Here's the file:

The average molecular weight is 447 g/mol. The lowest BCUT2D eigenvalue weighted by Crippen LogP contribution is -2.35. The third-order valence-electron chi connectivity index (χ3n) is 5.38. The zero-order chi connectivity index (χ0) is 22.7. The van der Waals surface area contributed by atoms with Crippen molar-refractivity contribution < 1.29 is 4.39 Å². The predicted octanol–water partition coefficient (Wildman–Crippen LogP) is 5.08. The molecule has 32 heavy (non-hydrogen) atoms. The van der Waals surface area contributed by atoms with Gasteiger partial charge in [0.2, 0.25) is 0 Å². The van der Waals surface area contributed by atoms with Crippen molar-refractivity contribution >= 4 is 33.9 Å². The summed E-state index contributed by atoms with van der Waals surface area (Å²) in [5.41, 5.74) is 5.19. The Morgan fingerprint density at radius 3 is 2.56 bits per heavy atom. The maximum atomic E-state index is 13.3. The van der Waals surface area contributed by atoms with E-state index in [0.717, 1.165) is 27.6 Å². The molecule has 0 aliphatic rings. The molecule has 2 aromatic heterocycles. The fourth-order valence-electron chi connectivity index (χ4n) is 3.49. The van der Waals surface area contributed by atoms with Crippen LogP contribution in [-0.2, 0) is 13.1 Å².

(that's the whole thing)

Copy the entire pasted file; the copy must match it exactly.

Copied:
The average molecular weight is 447 g/mol. The lowest BCUT2D eigenvalue weighted by Crippen LogP contribution is -2.35. The third-order valence-electron chi connectivity index (χ3n) is 5.38. The zero-order chi connectivity index (χ0) is 22.7. The van der Waals surface area contributed by atoms with Crippen molar-refractivity contribution < 1.29 is 4.39 Å². The predicted octanol–water partition coefficient (Wildman–Crippen LogP) is 5.08. The molecule has 32 heavy (non-hydrogen) atoms. The van der Waals surface area contributed by atoms with Gasteiger partial charge in [0.2, 0.25) is 0 Å². The van der Waals surface area contributed by atoms with Crippen molar-refractivity contribution >= 4 is 33.9 Å². The summed E-state index contributed by atoms with van der Waals surface area (Å²) in [5.41, 5.74) is 5.19. The Morgan fingerprint density at radius 3 is 2.56 bits per heavy atom. The maximum atomic E-state index is 13.3. The van der Waals surface area contributed by atoms with E-state index in [0.717, 1.165) is 27.6 Å². The molecule has 0 aliphatic rings. The molecule has 2 aromatic heterocycles. The fourth-order valence-electron chi connectivity index (χ4n) is 3.49. The van der Waals surface area contributed by atoms with Crippen LogP contribution in [-0.2, 0) is 13.1 Å².